Gauging ground reality with a chopper that looks like ‘a school bus’ from inside
Ajay Singh | March 27, 2014
Helicopter politics preceded the electoral politics in Bihar. Chief minister Nitish Kumar became its casualty. In fact, the agency that has been providing helicopters to JD(U) all these years is primarily under contractual obligation with the BJP. This agency provides choppers and private jets to top BJP leaders. Much before the election, it agreed to provide a helicopter to Nitish Kumar for his election campaign. But they left the JD(U) in lurch by reneging on their words.
“It is nothing but sabotage,” a furious Nitish told me when asked about his helicopter travails. Indeed it was sabotage and Nitish's anger was not unfounded. The reality is that helicopters are extremely crucial for election campaigning for any party. The denial of a chopper to Nitish, presumably by deceit, has further strained what remains of his ties with the BJP. “That is how they do politics,” he commented on the episode.
The JD(U) meanwhile has managed to procure one rickety but sturdy helicopter of Bell series for its star campaigner. On the first day of his campaign (March 25), I boarded the chopper with Nitish and his cabinet colleague Vijay Chaudhary. “It looks like a school bus,” remarked Chaudhary. The chief minister was equally bemused by the cramped seating arrangement though he was given more leg space.
As the rotors of the chopper started whirling, the great noise it created made us realise that it would be impossible to carry any conversation during the journey. It was a one-hour flight from Patna to Chainpur in Sasaram as the machine flew over the treacherous Kaimur hills and landed at a helipad. We walked a few yards to reach the venue where a small crowd awaited the leaders.
Sasaram is an important constituency as it is considered a stronghold of Lok Sabha speaker Meira kumar. Against her, the JD(U) has put up KP Ramaiyya, a Bihar cadre IAS officer from Andhra Pradesh who resigned only a month back to try his luck in electoral politics. “For the past several months, Ramaiyya has been building his base by approaching people directly,” Nitish said, adding that he was a popular bureaucrat.
Ramaiyya, who is from a scheduled caste, has adopted Bihar as his home. “Can you find a Bihari contesting and winning a poll in Gujarat?” he said while appreciating Nitish’s gesture to give him the ticket. Despite Ramaiyya’s rhetoric, his popularity as a bureaucrat is yet to translate into his new role as leader. In his speech Nitish also spoke about his own performance. “I am asking for the wages for my work,” he said concluding his speech.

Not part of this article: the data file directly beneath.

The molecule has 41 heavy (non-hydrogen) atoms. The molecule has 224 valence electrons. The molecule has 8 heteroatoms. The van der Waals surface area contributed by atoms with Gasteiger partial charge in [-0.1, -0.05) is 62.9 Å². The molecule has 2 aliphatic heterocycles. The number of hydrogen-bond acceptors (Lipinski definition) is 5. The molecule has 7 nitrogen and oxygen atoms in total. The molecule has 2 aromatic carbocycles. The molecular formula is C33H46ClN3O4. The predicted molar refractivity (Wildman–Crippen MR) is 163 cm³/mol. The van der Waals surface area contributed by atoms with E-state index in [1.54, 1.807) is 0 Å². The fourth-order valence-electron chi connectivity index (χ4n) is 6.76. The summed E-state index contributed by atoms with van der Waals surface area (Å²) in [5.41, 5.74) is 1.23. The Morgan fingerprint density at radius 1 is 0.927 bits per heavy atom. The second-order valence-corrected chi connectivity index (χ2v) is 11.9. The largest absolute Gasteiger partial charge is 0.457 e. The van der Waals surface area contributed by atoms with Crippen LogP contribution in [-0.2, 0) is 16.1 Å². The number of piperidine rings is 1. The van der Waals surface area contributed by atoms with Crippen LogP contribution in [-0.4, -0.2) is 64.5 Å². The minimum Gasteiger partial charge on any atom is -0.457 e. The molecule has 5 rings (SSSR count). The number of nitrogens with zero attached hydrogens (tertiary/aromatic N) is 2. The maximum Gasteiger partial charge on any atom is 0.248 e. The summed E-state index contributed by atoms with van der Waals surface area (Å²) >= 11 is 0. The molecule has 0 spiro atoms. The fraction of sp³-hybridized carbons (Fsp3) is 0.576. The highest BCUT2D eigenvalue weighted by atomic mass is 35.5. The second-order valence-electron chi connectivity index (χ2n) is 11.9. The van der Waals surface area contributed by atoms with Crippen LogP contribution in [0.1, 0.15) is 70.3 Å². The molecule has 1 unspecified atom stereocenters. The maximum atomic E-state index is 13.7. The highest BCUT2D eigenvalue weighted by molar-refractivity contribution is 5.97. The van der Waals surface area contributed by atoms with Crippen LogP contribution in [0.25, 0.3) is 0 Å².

After Chainpur, we hopped to three more places: Rajpur of Karakot constituency, Kutumba of Aurangabad and Dobhi in Gaya. Though these meetings attracted fairly good attendance, the preponderance of women in the audience was an indication of Nitish’s popularity with the fair sex. In all these meetings, his script was familiar. But when he asked the audience, “will you vote for us?”, he would inevitably get maximum response from women. That should be expected since he has introduced 50 percent reservation for women in local bodies and improved law and order situation in the state.
Will they vote for Nitish? It is really difficult to assess from the crowd’s mood. Some Muslim voters in Aurangabad were unambiguous in support of the JD(U). “He has done a lot for Ansaris (a weaver community),” said one. However, a group of Brahmin villagers sitting close to the venue of the rally but indifferent to the proceedings was equally emphatic in favour of Nikhil Kumar, the congress candidate who is a former Delhi police commissioner. I was a little surprised by their political choice.
The reason is not far to seek. The BJP candidate from the constituency is Sushil Kumar Singh, sitting JD(U) MP, who deserted the party only a fortnight back and joined the BJP. In the caste-ridden society, Singh is seen as an aggressive Rajput candidate who is detested by Brahmins and Bhumihars. Nikhil Kumar, another Rajput by caste, is a natural beneficiary of this drift. In most constituencies of Bihar, turncoat politicians are claiming themselves to be the flag-bearers of change. The more things change the more they remain the same. As dusk started setting, the pilot cautioned about the poor light. The last meeting was wound up hurriedly and we flew over Gaya to reach Patna. “The campaign will pick up in the days to come,” was Nitish Kumar’s parting comment.
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